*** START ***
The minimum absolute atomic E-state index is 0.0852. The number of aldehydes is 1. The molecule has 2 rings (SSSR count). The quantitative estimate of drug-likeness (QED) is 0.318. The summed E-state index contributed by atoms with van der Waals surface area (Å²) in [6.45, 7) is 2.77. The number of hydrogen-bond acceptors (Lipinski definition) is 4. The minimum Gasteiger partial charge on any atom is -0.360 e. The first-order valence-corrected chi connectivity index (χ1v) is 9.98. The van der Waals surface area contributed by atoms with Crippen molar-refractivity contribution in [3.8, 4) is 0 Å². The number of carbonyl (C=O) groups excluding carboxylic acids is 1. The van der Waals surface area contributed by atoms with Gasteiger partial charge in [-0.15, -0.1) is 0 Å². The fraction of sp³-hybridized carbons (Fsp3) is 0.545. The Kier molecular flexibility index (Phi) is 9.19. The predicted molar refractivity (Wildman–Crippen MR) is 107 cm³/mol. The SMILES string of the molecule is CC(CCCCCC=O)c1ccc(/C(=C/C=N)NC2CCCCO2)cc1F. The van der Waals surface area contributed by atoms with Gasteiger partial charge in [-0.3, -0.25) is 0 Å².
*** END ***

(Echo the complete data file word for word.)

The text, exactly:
The minimum absolute atomic E-state index is 0.0852. The number of aldehydes is 1. The molecule has 2 rings (SSSR count). The quantitative estimate of drug-likeness (QED) is 0.318. The summed E-state index contributed by atoms with van der Waals surface area (Å²) in [6.45, 7) is 2.77. The number of hydrogen-bond acceptors (Lipinski definition) is 4. The minimum Gasteiger partial charge on any atom is -0.360 e. The first-order valence-corrected chi connectivity index (χ1v) is 9.98. The van der Waals surface area contributed by atoms with Crippen molar-refractivity contribution in [3.8, 4) is 0 Å². The number of carbonyl (C=O) groups excluding carboxylic acids is 1. The van der Waals surface area contributed by atoms with Gasteiger partial charge in [-0.15, -0.1) is 0 Å². The fraction of sp³-hybridized carbons (Fsp3) is 0.545. The Kier molecular flexibility index (Phi) is 9.19. The predicted molar refractivity (Wildman–Crippen MR) is 107 cm³/mol. The SMILES string of the molecule is CC(CCCCCC=O)c1ccc(/C(=C/C=N)NC2CCCCO2)cc1F. The van der Waals surface area contributed by atoms with Gasteiger partial charge in [-0.3, -0.25) is 0 Å².